“By expanding the number of poll observers and the numbers of people who can challenge ballots, H.B. 589 increases the likelihood of voter harassment and imposes a substantial and unlawful burden on the right to vote. The state Legislature passed these measures despite evidence of significant voter intimidation during the 2012 election cycle. On information and belief, these changes will disproportionately impact African-American voters.” (Parentheses in complaint).
     The North Carolina NAACP, which has 20,000 members, including in the 40 counties previously covered by the Voting Rights Act, says the amendments will harm many of its members.
     Its co-plaintiff, 92-year-old Louisburg resident Rosanell Eaton, claims the restrictions will affect her and many other voters she has been assisting as a poll worker, including elderly and disabled voters.
     “Mrs. Eaton has been a member of the North Carolina NAACP for 63 years,” the complaint states. “She was one of the first African-Americans registered to vote in the 1940s in Franklin County, North Carolina and regularly votes in North Carolina elections. As a child, Mrs. Eaton was forced to attend Franklin County segregated schools from elementary school until her senior year of high school. She was valedictorian of her graduating class. Mrs. Eaton vividly remembers the degradations and injuries of the era of Jim Crow in North Carolina during this time, when she and other African Americans in her community experienced enforced separation in private and public places of accommodation. She remembers the injury of drinking from ‘colored’ water fountains in Louisburg. As soon as she reached the age of eligibility, Mrs. Eaton traveled to the county courthouse to register to vote in Franklin County. As a part of a prerequisite literacy test reserved for African-Americans three county registrars forced Mrs. Eaton to recite the preamble of the U.S. Constitution, which she did successfully. Since she became a registered voter, Mrs. Eaton has been active in assisting other African-Americans in her community both to register and to vote. Due in part to her involvement in these efforts and her membership in the NAACP, Mrs. Eaton remembers waking in her home some mornings to the sight of small crosses burned on her front lawn. Mrs. Eaton also experienced her home being shot at and the bullet hit just below her bedroom window. She is aware of other attempts to intimidate her African-American neighbors in Franklin County.”
     Eaton, who was born at home, says her driver’s license does not match her birth certificate and other documents. She says it would be costly and time-consuming to correct her documents to meet the voter ID requirements.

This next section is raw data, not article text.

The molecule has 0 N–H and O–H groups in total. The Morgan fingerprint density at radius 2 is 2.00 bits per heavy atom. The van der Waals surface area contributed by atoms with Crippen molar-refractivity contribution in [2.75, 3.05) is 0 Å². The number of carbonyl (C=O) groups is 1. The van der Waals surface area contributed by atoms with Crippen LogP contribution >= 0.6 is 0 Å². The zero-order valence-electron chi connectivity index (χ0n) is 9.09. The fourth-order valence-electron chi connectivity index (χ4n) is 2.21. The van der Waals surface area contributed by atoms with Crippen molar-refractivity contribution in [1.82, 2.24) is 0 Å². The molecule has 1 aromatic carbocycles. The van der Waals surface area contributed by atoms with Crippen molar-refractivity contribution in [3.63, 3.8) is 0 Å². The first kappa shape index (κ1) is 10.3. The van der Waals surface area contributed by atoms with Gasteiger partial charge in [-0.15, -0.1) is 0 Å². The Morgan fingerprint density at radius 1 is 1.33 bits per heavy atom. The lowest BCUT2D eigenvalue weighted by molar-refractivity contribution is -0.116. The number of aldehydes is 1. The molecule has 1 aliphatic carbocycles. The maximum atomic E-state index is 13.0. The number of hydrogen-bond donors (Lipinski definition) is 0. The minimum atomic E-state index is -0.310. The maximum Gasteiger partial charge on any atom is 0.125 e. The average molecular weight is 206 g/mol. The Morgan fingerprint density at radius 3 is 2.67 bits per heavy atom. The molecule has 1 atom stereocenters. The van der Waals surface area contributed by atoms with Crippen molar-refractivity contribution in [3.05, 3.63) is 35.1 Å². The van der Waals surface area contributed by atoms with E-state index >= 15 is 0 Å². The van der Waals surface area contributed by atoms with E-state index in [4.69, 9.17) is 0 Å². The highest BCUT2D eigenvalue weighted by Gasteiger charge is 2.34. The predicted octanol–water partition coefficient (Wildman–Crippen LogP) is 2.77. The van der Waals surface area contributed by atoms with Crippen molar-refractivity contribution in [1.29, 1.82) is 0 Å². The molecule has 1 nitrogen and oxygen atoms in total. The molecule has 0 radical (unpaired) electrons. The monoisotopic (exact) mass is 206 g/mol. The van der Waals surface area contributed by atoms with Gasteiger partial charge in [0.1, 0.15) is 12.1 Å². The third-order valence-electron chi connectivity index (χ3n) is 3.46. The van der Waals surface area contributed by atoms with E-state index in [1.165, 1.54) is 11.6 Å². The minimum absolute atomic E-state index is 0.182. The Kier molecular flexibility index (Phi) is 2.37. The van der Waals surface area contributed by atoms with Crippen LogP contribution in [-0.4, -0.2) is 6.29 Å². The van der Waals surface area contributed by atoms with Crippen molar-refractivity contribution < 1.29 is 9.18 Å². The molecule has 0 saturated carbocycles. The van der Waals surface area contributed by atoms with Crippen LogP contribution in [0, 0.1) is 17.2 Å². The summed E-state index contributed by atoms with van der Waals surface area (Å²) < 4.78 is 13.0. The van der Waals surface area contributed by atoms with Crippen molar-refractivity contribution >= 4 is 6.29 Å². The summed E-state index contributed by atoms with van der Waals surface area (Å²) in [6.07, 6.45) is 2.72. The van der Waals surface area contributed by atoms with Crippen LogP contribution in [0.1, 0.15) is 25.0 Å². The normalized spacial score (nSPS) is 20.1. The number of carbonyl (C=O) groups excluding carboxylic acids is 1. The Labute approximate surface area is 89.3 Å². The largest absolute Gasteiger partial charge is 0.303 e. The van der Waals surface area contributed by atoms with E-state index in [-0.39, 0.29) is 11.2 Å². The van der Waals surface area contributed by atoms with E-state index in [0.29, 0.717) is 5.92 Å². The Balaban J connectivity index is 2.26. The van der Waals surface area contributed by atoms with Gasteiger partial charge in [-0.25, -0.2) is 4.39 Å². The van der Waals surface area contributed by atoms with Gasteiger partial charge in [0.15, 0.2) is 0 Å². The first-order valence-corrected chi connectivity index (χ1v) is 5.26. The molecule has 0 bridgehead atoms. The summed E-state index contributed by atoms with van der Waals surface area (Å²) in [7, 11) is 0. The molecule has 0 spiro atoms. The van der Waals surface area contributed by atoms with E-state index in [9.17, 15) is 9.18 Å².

The NAACP claims the provisions violate the Voting Rights Act and the U.S. Constitution, have a disproportionate impact on minorities and increase the likelihood of voter harassment.
     African Americans constitute 22 percent of the state’s population, but accounted for 29 percent of early voters in 2012, according to the complaint.
     African Americans are also more likely to vote on Sundays, and are disproportionately affected by the provision cutting early voting Sundays, the NAACP says.
     It claims the amendments are not justified by any compelling state interest, nor backed by evidence of significant voting fraud.
     “Lacking evidence of actual voter fraud, proponents of the bill resorted to their own suspicions, based largely on personal anecdotes, that fraud was rampant in the state,” the complaint states. “For example, one speaker in favor of H.B. 589 cited as evidence of potential voter fraud ‘a TV story of a blond woman in San Diego’ who discovered that ‘an illegal had his photo made onto her credit card.'”
     Since 2000, the State Board of Elections has reported only two cases of alleged voter impersonation, and very few allegations of voter fraud, according to the complaint.
     The NAACP, Eaton and their six Doe co-plaintiffs want the state enjoined from enforcing the law.
     They are represented by Adam Stein with Tin Fulton Walker & Owen, of Chapel Hill, and Penda Hair with the Advancement Project in Washington D.C.
     Plaintiffs in the second lawsuits, the League of Women Voters of North Carolina, A. Philip Randolph Institute, Unifour Onestop Collaborative, Common Cause North Carolina, and five individual voters are represented by Allison Riggs with the Southern Coalition for Social Justice, and the ACLU Voting Rights Project.
     Both lawsuits name as defendants Gov. Patrick McCrory and members of the North Carolina State Board of Elections.
     “Let me be direct,” McCrory said in a video statement shortly after signing the bill. “Many of those from the extreme left who have been criticizing photo ID have been using scare tactics. They’re more interested in divisive politics than ensuring that no one’s vote is disenfranchised by a fraudulent ballot. Protecting the integrity of every vote cast is among the most important duties I have as governor.”